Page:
Climate change appears in our back yards, but the weatherpersons still urge us to stay indoors and run the AC. I went running last Thursday after work. I hadn't gone twenty yards before a fellow leaned out of his pickup window and told me it was too hot to run. It was hot, but I planned my route around shady roads.

    There are lots of articles reporting that you can drive a Leaf in reverse very fast. While USA Today observes that U.S. drivers are slow to embrace all-electric vehicles, Triple Pundit notes that Nissan is trying to mass market their EV to "green and tech-minded consumers." My Nissan Leaf has a thread called Marketing Suggestions for Nissan: Let's Get Serious with suggestions from owners, dealers and the occasional Prius owner that was thinking about getting a Leaf.

    But the battery depletion conversation on My Nissan Leaf continues and the list of Arizona drivers losing charge bars grows longer. Posters seem devoted to the concept of the electric vehicle, but while Nissan is supposed to add some sort of temperature management in years to come, early adopters are getting more and more ticked off that Nissan won't acknowledge their problem. Let's hope that Nissan isn't driving the company in reverse.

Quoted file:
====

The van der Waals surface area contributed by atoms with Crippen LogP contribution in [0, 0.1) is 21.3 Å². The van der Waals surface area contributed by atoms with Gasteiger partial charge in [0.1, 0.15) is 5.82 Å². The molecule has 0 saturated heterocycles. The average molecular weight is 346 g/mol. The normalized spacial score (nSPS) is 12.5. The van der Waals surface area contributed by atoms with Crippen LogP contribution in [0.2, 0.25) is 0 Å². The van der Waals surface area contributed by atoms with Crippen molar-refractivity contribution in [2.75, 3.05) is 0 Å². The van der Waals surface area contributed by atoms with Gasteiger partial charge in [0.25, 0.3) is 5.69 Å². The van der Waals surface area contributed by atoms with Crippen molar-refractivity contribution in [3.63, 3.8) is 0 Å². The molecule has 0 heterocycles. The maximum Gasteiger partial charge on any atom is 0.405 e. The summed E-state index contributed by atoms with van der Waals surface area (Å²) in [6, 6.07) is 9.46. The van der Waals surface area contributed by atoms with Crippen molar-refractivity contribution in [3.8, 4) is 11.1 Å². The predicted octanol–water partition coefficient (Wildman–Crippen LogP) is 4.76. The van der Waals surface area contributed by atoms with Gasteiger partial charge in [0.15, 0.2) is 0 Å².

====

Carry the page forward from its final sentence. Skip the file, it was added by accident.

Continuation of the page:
Maybe we should be driving plywood cars.  Or bamboo bikes.

    A former GM employee named Ozzie Zehner has written a book called Green Illusions: The Dirty Secrets of Clean Energy and the Future of Environmentalism, in which he attacks many of the technological solutions that are supposed to keep us in American middle class splendor despite declines in fossil fuel production. Wired's Autopia presents a sort of point-counterpoint on his EV arguments with other EV pundits. Commenters started a lively discussion on the vagaries of wind power, which Zehner also questions.